In a case chocked full of civil procedure intrigue, the Sixth Circuit yesterday reversed an order abstaining from deciding a setoff counterclaim in connection with a breach of contract dispute. RMS Richter, Inc. v. Behr America, Inc.. The case began as a pretty routine breach of contract case arising out of an aluminum requirements contract. The dispute spawned both a federal and state court case, and the federal plaintiff ultimately filed for bankruptcy in Canada. The district court eventually granted judgment to the plaintiff, but refused to adjudicate the setoff counterclaim because a similar claim was pending in state court. But the state court proceeding was not moving forward, prompting the plaintiff to seek to reopen the federal action. After the court denied that, the appeal ensued.
The Sixth Circuit first had to determine whether it had jurisdiction over the appeal given the somewhat unusual procedural posture. Relying on Supreme Court precedent recognizing that decisions based on Colorado River abstention are appealable under the collateral order doctrine, the Court determined that it did have appellate jurisdiction. Although international comity, or international abstention, was also at issue, the Court found that that aspect of the decision did not impact the finality calculus.
Turning to the merits of the abstention question, the Sixth Circuit emphasized the narrow contours of that doctrine, juxtaposing it with the federal court’s general duty to decide cases properly before it. Although there was a pending state court case concerning this same subject matter, the Sixth Circuit found that insufficient to justify abstention. This was particularly the case given that the state court litigation was itself stayed, effectively paralyzing the parties in an effort to seek adjudication in one forum or the other. The district court had also invoked some variant of international abstention, giving a nod to the Canadian bankruptcy proceedings. The Sixth Circuit likewise rejected that proposition, noting that the Canadian bankruptcy trustee had not sought to forestall the federal litigation. And, if the plaintiff were successful, that monetary benefit would flow to the bankruptcy estate, rather than diminishing it. The Court concluded: “international abstention is therefore a reason for the district court to adjudicate the issue of Behr’s cover costs, not a reason to abstain from it.”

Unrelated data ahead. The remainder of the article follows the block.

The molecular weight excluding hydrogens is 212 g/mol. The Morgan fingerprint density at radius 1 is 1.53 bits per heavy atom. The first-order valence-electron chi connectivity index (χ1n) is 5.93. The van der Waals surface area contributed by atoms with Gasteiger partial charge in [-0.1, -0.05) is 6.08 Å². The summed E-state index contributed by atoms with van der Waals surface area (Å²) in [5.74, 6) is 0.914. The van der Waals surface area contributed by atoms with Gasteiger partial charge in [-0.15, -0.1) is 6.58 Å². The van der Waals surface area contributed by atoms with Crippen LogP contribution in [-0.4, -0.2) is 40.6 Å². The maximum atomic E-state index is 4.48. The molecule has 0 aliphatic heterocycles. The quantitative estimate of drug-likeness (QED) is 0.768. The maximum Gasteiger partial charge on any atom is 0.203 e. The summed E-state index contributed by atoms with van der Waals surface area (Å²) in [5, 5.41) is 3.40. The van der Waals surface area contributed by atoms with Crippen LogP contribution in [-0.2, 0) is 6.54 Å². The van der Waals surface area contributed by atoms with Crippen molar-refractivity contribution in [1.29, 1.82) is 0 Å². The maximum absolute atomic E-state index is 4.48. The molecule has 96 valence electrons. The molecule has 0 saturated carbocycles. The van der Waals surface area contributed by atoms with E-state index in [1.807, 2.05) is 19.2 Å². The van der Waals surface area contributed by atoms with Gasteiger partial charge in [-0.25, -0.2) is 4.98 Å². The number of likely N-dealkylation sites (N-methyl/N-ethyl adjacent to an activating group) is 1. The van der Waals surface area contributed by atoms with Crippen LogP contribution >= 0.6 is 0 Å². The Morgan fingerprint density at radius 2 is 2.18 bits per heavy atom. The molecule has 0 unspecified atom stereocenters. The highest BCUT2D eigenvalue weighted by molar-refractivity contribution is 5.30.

This case is not an unusual phenomenon, with litigation arising in dueling jurisdictions, whether it be federal-state or U.S.-international. Sorting out which case or cases get to proceed in such an environment is a difficult undertaking, and while the Sixth Circuit’s decision here does not fully explicate all of the issues that could arise in such scenarios, it does give some guidance to parties facing such a situation.